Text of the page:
Overlap of high-risk individuals predicted by family history, genetic and non-genetic breast cancer risk prediction models
Currently, in many countries, population-based mammography screening is recommended based on age alone. However, not every woman is at the same level of risk of developing breast cancer. In this study, we calculate the breast cancer risk of individual women using different breast cancer risk prediction tools to assess the level of overlap in the high-risk individuals found. In particular, we investigate the performance of different tools in flagging high-risk individuals who are not yet at the conventional age to start breast cancer screening.
With the latest developments in genetic risk prediction, it is timely to consider whether every woman in the general population should be genetically profiled to inform screening programs. Our preliminary findings show that both genetic and conventional risk stratification tools have their own merits, and are able to identify unique individuals at risk. Each risk assessment tool is a partial predictor at best. The inclusion of multiple predictive tools can pick up additional high-risk individuals who are missed out from using any one tool alone. In our study, family history and genetic risk perform better for women below age 50, as compared to the Gail model. This is noteworthy as the entry age for subsidized breast screening in many countries is 50 years. Genetic risk profiles will help younger women in making informed decisions on whether they should start screening at an earlier age. High-risk individuals may benefit from specific recommendations or interventions based on their personal breast cancer risk profiles.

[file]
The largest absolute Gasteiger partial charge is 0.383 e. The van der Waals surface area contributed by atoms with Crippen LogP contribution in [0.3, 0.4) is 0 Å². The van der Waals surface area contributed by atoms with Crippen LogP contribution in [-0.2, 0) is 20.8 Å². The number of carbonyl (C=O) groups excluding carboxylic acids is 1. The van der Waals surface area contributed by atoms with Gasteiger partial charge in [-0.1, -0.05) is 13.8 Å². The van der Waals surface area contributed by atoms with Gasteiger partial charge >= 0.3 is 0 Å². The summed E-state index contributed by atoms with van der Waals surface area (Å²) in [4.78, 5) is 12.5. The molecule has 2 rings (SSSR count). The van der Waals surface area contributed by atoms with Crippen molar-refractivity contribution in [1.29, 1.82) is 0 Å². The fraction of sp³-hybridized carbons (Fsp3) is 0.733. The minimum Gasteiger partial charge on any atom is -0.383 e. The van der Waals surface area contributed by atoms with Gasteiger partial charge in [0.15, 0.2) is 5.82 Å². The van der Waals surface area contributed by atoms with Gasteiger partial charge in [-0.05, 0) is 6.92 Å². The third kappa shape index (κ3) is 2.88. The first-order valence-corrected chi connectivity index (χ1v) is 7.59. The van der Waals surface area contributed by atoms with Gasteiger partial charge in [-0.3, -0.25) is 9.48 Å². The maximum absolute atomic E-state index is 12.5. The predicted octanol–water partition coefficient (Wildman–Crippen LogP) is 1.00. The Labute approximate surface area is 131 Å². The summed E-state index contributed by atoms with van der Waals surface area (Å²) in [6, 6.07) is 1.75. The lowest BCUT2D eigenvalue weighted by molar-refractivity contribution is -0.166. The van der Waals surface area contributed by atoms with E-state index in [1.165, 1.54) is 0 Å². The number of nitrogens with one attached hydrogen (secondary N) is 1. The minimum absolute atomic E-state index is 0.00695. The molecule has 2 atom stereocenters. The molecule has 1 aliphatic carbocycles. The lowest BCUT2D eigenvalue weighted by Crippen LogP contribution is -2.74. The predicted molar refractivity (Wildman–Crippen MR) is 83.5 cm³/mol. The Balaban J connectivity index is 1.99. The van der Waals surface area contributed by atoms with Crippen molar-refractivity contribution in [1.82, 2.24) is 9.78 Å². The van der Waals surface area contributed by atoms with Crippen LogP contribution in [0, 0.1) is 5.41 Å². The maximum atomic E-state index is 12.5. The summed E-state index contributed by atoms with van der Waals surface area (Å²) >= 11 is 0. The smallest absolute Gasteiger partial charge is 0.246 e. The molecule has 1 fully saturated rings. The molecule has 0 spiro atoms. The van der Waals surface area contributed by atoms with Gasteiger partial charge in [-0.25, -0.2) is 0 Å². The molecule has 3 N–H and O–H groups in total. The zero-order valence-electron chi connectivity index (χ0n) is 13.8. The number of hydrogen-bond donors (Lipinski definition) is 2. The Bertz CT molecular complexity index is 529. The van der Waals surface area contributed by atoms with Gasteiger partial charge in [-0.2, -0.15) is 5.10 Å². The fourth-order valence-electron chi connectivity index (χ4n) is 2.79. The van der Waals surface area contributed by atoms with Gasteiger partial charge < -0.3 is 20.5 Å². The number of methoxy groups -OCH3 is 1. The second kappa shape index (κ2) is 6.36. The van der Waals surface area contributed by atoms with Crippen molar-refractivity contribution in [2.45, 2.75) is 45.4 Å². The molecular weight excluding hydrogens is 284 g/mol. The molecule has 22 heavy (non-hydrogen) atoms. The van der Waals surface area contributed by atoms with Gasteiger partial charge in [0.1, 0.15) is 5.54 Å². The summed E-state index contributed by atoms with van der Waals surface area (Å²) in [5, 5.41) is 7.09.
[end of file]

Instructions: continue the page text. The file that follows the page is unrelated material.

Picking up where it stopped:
In view of public health policies, our findings may support the incorporation of genetic tools for breast cancer risk stratification. Given that screening uptake and adherence is alarmingly low even when cost is not a barrier to entry in some countries, the study team believes that increasing women's personal stakes in taking control of their own health may be the way forward. Individual risk profiles gathered from genetic information may help women make informed decisions and motivate them to attend screening.
In conclusion, family history, genetic and non-genetic risk stratification tools have the potential to complement one another to identify women at high risk in breast cancer screening programs. Our findings may add to the growing body of evidence to support a paradigm shift from an approach that is age-based to risk-based.